Publication Date: May 2004
Author(s): W. Lee Hansen; Jacob O. Stampen
Research Area: Education
Keywords: College student access; College student success; Higher Education Act; HEA Reauthorization 2008
Coverage: United States
The authors asked 203 of the nation's most active college student access and higher education finance researchers and policy analysts to respond to 86 current ideas for expanding and increasing student success. According to the respondents, the highest priorities for improving postsecondary access and success are 1) improving academic preparation and 2) providing more resources for student need-based financial aid grants.
While the priorities of the responding groups of analysts and researchers proved to be surprisingly similar, the authors found it is difficult to link these most strongly supported options to a new research-based model (the "Pathways Model") with enough clarity to predict what actions will yield the greatest benefits for students. The Pathways Model provides the most complete analysis of factors impacting college student access and academic success and shows that neither socio-economic status nor ethnic background are insurmountable barriers.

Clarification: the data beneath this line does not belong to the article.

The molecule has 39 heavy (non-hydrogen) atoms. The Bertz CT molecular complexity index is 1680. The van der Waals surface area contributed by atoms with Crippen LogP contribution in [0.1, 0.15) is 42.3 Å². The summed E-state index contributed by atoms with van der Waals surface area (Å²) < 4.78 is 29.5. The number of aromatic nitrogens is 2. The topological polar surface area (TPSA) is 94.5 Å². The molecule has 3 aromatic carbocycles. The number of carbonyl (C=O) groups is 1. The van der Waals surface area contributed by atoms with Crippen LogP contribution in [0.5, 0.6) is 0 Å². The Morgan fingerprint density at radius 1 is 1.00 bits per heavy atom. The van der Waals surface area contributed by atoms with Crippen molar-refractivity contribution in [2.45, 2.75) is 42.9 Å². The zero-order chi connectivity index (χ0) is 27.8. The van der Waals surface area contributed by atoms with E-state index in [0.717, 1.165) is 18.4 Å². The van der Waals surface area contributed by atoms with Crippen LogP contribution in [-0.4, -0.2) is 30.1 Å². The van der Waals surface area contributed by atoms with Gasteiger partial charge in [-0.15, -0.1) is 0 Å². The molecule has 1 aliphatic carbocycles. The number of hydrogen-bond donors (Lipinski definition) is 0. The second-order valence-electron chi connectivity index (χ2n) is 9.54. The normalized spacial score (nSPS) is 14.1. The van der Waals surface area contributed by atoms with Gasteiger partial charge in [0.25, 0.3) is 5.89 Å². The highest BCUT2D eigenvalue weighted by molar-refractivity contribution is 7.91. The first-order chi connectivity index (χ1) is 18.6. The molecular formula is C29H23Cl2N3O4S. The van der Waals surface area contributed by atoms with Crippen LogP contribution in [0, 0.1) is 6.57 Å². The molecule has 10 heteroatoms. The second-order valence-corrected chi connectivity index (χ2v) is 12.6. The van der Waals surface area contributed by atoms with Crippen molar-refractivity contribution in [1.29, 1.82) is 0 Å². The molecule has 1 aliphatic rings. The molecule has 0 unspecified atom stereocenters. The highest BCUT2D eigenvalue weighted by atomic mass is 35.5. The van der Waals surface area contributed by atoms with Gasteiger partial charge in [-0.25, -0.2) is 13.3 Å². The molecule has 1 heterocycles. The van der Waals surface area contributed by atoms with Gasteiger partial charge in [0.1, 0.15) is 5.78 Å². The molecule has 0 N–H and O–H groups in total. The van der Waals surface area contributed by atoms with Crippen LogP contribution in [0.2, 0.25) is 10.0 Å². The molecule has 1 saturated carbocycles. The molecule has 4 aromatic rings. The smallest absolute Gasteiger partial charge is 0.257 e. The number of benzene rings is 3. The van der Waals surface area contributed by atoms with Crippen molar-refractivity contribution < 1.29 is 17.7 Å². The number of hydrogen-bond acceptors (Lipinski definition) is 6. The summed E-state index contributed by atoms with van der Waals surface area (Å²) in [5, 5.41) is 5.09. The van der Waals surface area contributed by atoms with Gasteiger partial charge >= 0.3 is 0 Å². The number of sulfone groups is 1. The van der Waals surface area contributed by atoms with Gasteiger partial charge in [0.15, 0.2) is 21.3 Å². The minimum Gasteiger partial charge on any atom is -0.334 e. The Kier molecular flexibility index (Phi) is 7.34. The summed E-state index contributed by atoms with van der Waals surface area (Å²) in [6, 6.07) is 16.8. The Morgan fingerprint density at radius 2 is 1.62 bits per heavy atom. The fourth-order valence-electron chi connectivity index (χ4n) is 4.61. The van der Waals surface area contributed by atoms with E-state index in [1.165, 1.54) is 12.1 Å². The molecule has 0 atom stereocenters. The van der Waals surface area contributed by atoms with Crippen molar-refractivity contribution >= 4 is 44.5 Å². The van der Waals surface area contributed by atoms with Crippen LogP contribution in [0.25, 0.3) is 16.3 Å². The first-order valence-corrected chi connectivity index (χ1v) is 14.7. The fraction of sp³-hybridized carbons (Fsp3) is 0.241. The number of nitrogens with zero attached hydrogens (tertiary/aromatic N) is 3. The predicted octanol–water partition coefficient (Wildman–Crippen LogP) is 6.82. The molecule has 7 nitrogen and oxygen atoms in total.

The authors found that more research is needed to determine what solutions will work best for increasing college student access and success. Still, matches between what analysts think and what research supports are clear enough to indicate that policies and programs based on research are likely to provide many more benefits to future students than those based mainly on political considerations.
Considering the findings of this study, Stampen and Hansen recommend that four actions be taken simultaneously in order to substantially improve the educational system's effectiveness: 1) avoid adopting wasteful and costly policies that are unsupported by research and can therefore do little to eliminate barriers to better education; 2) focus K-12 instruction on improving learning overall and especially help at-risk students overcome learning obstacles they face as individuals; 3) make college more affordable for low income students; and 4) create better mechanisms for informing the collective efforts of everyone involved in improving learning.